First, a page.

In 2017, Prime Minister Narendra had said at an election rally in Maharajganj in Uttar Pradesh, “The country has seen the thinking of the Harvard people and the thinking of the hard-working people.” This was apparently in response to Nobel Laureate and economist Amartya Sen’s criticism of demonetisation, when Modi in November 2016 declared old currency notes of Rs 500 and Rs 1,000 invalid.
The prime minister’s statements come to mind again as the government on January 5 decided to allow the best universities of the world such as Harvard, Oxford and Yale to open campuses in India.
Modi’s words mocking experts trained at the American university may be defended, saying they were merely a sarcastic dig at the opponents of demonetisation. But it is worth remembering that Modi has been consistent in his contempt for institutions of learning and research such as Harvard.
Hard work vs Harvard
In 2014, as Modi presented himself as a prime ministerial candidate, he said at a meeting in Tamil Nadu, “Actually, hard work is more powerful than Harvard.”
How has this opponent of academic learning suddenly developed a respect for it? Especially since it is academic learning produced by the West, when India itself is a “vishwaguru”, a teacher for the universe, and we have already produced all the knowledge the world needs to imbibe?
The media has already declared the University Grants Commission’s decision to invite the foreign universities to open campuses in India as a revolutionary step. But can this announcement be taken seriously when the government considers all knowledge futile?
Besides, it would be naive to believe that the University Grants Commission is serious about the quality of education. After all, this is the same body that has destroyed higher education by stripping away the autonomy of Indian universities.
Ironically, foreign universities will be allowed the freedom that Indian universities have been deprived of. They can decide the method of admission of students and the process by which teachers will be appointed. They can also frame their own syllabi and curricula without interference from the University Grants Commission.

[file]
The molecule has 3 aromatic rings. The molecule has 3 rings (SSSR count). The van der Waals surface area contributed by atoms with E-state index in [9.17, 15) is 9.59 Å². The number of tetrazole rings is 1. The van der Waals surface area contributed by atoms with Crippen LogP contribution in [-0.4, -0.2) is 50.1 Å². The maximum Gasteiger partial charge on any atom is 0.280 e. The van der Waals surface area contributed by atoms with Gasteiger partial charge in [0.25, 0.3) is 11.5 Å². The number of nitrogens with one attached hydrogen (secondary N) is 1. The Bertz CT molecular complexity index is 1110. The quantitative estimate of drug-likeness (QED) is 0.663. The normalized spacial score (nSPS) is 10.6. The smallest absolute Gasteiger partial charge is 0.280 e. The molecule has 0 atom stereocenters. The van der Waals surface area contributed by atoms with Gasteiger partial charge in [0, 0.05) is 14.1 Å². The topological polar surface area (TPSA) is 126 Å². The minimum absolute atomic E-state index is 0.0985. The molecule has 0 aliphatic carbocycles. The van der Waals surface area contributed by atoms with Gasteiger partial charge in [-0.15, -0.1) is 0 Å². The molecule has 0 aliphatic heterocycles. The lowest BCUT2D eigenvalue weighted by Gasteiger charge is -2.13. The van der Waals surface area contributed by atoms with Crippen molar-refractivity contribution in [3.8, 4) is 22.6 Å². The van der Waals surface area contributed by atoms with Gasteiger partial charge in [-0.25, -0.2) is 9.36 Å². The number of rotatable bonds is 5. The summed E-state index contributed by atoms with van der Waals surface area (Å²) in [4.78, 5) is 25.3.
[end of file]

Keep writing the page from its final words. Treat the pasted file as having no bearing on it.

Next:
Indian universities, on the other hand, can admit students only through a central examination, the Common University Entrance Test. Efforts are being made to implement this at the postgraduate level too. Over the years, the University Grants Commission has centralised the undergraduate curriculum of Indian universities too.
For Indian universities, standards are to be achieved through centralisation and control, but foreign universities will be given full autonomy.
Is it that Indian universities are no longer trustworthy or that foreign universities have more integrity than Indian ones? If the country’s new education policy is beneficial for Indian universities, why is it not applicable to foreign universities?
Questions arise if these foreign universities will incorporate elements of Indian knowledge traditions in mathematics, chemistry or physics. For instance, will they teach Vedic maths?
Or would foreign universities be able to teach AK Ramanujan’s essay Three Hundred Ramayanas, which was removed from the syllabus of Delhi University as far back in 2011? Will they be able to invite academicians Nivedita Menon or Dilip Simeon for talks or conduct seminars on Kashmir, or will they face threats from the Bharatiya Janata Party’s sister organisation, the Akhil Bharatiya Vidyarthi Parishad? Has the Akhil Bharatiya Vidyarthi Parishad been instructed not to beat up teachers in these new foreign universities that are expected to open campuses?